Wow. Staffer of the year. What’s the appropriate way to show appreciation for an asshole who can’t even asshole correctly?

  73. Kylopod says:

    @Kurtz: @Scott:

    If you look at 538s snake chart, the magic 270 is made by winning PA. With Arizona, Florida and NC as backup.

    It seems 538 may be using a different methodology than I was, even though it’s coming from the same data. I did more or less what was described in Silver’s original article about the TPS: I took all the battleground states I listed and colored them in gray on the interactive 2016 map, then I added them one by one to Biden’s column until he reached 270. Using this method, the TPS is Arizona if I count all the states as single units that can’t split their electoral votes; however, if I give ME-02 to Trump like in 2016, then AZ simply produces a 269-269 tie, and Biden would need PA to win outright. As I mentioned, there hasn’t been much polling of ME-02 or NE-02, and that’s a problem because this map suggests an electoral tie is quite plausible, which would make those single districts potentially very consequential.

    I don’t want to be too hopeful yet.

    I didn’t think I was being hopeful. The entire reason to do an analysis like this is to cover all bases. If Biden does as well as the current polls suggest, then he’ll win by a comfortable enough margin that the TPS would be as arcane as in 2008 and 2012. What I’m gaming out is what to expect if the race tightens enough that it could end up being decided by a single state. Of course, it depends heavily on the assumption that shifts in the popular vote would be uniformly distributed across the states, which isn’t always the case–but it is the case more often than many people realize.

    A while back I did a little thought exercise. I compared the 2004 and 2008 elections. I determined that Obama’s popular-vote margin was roughly 10 points better than Kerry’s. I then added that number to Kerry’s margins in all the 2004 states. The result was almost exactly the 2008 map. The only differences were that it had Dems winning MO, which Obama very narrowly lost, and losing IN and NC, which Obama very narrowly won. That’s it, everything else was the same. In other words, the relationship between the popular vote and the states was almost the same between 2004 and 2008; the only thing that changed was that Obama simply did a lot better in the popular vote, and this was reflected across the states in a more or less uniform fashion.

    When I tried this exercise on other pairs of elections, particularly much earlier ones, it didn’t always yield this level of uniformity. For example, when I had George McGovern improving his popular-vote margin to that of Carter 1976, the resulting map, while a winning one for Dems, looked nothing like the actual 1976 map. A lot turned on the fact that Carter was from the South and McGovern wasn’t. It wasn’t just a question of overall popularity. And when I tried the exercise with 2012-2016, it was clear that Trump pretty massively overperformed in the Rust Belt compared with his modest 2-point improvement over Romney in the popular vote.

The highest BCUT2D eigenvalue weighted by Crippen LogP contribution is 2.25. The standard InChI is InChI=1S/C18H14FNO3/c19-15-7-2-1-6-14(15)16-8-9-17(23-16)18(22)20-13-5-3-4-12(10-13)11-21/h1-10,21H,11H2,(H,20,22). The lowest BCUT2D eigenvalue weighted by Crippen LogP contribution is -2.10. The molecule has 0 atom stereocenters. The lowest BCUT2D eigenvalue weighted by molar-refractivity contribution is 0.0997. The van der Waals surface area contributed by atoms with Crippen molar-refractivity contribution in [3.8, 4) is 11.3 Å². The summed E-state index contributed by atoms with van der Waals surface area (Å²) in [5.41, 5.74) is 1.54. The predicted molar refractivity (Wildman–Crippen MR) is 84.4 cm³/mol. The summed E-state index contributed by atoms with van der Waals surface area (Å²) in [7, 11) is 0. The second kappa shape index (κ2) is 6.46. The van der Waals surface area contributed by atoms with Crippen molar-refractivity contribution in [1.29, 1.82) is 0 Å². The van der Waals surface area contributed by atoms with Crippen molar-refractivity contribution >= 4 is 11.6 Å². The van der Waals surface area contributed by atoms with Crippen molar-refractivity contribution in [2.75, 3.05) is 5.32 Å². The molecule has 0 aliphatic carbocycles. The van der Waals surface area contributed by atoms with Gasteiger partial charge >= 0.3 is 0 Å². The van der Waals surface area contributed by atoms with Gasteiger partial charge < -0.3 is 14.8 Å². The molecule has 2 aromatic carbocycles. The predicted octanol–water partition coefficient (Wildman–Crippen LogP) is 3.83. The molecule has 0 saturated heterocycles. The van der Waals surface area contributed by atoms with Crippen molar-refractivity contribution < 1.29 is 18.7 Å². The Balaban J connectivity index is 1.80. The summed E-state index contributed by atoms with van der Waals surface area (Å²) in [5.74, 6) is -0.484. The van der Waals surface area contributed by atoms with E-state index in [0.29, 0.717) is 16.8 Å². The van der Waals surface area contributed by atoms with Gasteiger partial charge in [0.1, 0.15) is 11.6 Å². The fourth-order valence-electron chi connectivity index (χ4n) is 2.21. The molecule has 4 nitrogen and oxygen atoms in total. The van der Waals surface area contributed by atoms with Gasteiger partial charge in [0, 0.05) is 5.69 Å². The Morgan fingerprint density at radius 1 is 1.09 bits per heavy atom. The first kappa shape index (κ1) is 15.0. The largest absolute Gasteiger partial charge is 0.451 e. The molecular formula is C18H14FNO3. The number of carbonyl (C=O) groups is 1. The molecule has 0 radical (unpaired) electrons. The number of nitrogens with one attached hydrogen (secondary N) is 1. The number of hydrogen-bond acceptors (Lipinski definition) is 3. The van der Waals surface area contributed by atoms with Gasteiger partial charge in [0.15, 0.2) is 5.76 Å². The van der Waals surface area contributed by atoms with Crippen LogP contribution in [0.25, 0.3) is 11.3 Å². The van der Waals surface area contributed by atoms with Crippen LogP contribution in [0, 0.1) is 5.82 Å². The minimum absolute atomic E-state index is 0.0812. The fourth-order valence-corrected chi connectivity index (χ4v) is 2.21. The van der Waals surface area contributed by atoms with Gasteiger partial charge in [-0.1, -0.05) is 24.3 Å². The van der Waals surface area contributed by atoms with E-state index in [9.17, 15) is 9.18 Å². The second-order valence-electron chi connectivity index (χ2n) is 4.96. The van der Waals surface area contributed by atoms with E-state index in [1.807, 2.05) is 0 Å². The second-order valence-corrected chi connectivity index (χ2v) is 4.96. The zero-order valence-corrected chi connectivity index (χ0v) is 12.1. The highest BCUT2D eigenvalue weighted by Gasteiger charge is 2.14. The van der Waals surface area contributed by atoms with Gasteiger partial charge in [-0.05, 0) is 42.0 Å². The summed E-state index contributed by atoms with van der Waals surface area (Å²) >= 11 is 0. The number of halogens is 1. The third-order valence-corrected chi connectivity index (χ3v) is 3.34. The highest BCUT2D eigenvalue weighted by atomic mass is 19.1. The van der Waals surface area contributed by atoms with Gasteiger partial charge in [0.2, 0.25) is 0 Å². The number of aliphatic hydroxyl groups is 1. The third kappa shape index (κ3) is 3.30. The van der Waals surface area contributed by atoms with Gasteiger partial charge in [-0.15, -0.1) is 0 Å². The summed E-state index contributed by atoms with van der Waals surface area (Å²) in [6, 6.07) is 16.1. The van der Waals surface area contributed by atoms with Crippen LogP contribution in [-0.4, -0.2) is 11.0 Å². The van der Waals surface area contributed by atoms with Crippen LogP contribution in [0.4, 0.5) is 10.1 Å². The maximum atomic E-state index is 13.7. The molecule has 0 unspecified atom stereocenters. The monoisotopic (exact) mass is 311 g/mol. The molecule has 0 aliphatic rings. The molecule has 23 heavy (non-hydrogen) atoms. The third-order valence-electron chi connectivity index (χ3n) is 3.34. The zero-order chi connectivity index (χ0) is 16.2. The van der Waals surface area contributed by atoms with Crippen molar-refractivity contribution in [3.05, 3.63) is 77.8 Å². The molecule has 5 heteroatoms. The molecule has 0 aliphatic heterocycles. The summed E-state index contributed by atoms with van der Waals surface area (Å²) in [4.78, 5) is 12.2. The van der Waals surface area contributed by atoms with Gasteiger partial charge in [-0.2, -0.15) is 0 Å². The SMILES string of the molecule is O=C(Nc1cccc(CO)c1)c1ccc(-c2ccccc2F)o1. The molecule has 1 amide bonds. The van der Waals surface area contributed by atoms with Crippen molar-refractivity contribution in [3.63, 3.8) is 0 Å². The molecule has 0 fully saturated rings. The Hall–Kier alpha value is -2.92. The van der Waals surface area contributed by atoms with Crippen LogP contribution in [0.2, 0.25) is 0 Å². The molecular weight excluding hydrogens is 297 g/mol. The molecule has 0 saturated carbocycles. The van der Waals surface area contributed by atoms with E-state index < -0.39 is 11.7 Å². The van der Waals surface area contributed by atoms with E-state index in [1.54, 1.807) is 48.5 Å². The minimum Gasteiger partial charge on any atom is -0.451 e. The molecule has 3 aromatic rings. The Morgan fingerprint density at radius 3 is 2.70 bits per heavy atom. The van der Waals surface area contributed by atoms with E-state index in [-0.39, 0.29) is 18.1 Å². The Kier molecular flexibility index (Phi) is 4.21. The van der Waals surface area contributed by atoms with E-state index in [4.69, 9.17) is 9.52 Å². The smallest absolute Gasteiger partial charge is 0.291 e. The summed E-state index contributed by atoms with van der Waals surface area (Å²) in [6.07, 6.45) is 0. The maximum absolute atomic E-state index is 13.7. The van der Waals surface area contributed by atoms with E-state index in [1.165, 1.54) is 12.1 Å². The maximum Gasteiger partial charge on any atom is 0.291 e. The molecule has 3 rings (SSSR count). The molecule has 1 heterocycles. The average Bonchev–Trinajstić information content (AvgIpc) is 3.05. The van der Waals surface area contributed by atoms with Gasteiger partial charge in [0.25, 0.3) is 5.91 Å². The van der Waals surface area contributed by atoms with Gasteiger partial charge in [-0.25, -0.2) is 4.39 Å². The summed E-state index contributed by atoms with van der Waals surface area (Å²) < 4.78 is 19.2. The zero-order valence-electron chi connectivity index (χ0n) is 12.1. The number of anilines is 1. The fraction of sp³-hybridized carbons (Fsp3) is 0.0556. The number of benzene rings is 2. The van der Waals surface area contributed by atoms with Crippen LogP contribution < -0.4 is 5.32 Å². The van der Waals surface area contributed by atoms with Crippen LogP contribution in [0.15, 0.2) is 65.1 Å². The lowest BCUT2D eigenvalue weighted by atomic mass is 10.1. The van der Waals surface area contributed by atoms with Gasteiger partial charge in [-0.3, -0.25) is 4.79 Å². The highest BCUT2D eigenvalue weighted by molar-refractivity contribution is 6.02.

I think that in general, though, uniformity across the states is the rule in modern elections. If Biden loses, say, 2 points in the popular vote, then we can reasonably estimate he’s lost that amount in all the battleground states. As I mentioned the other day, the bad news is that Trump’s EC advantage from 2016 appears to still be in effect, and therefore Biden needs to stay sufficiently ahead in the popular vote to avoid another split; the good news is that there’s no sign of that EC advantage in any way widening as some pundits have speculated, and indeed it may even be a bit narrower than in 2016.

  74. Michael Cain says:

    Rage isn’t available on Library Genesis yet, but Fear is. I don’t often push people towards piracy, but damn, I can’t bring myself to suggest that anyone give Bob Woodward any money this time… Give it a week.

  75. Michael Cain says:

    @Jay L Gischer:

    As it turns out “grep” is an abbreviation for “generalized regular expression processor”, or something close to that.

    Actually, grep is from the general form of the ed text editor command “g/re/p”. That is, search all lines (g, global) for the specified regular expression (re) and print (p) on match. But you’d have to have worked at Bell Labs almost a full half century ago to know that first hand.

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  76. Bill says:

    @Michael Cain:

    Rage isn’t available on Library Genesis yet, but Fear is. I don’t often push people towards piracy, but damn, I can’t bring myself to suggest that anyone give Bob Woodward any money this time… Give it a week.

    As an author, you may have a pretty good guess what I think about websites or people who steal my or any other author’s work.

  77. Bill says:

    @Kathy:

    There’s a phrase by Egyptologist Barbara Mertz, “Artifacts are the bare bones of history.” So are topical books about Trump, or of real presidents still in office. They lack historical context, and, IMO, many are exercises in voyeurism, titillation, scandal, and sensationalism.

    So I’m not in danger of buying Woodward’s book, or any others.

    These type of books (About a President still in office) started appearing when Bill Clinton* was President. Before that they were rare. Anyone feel free to correct me if I am wrong.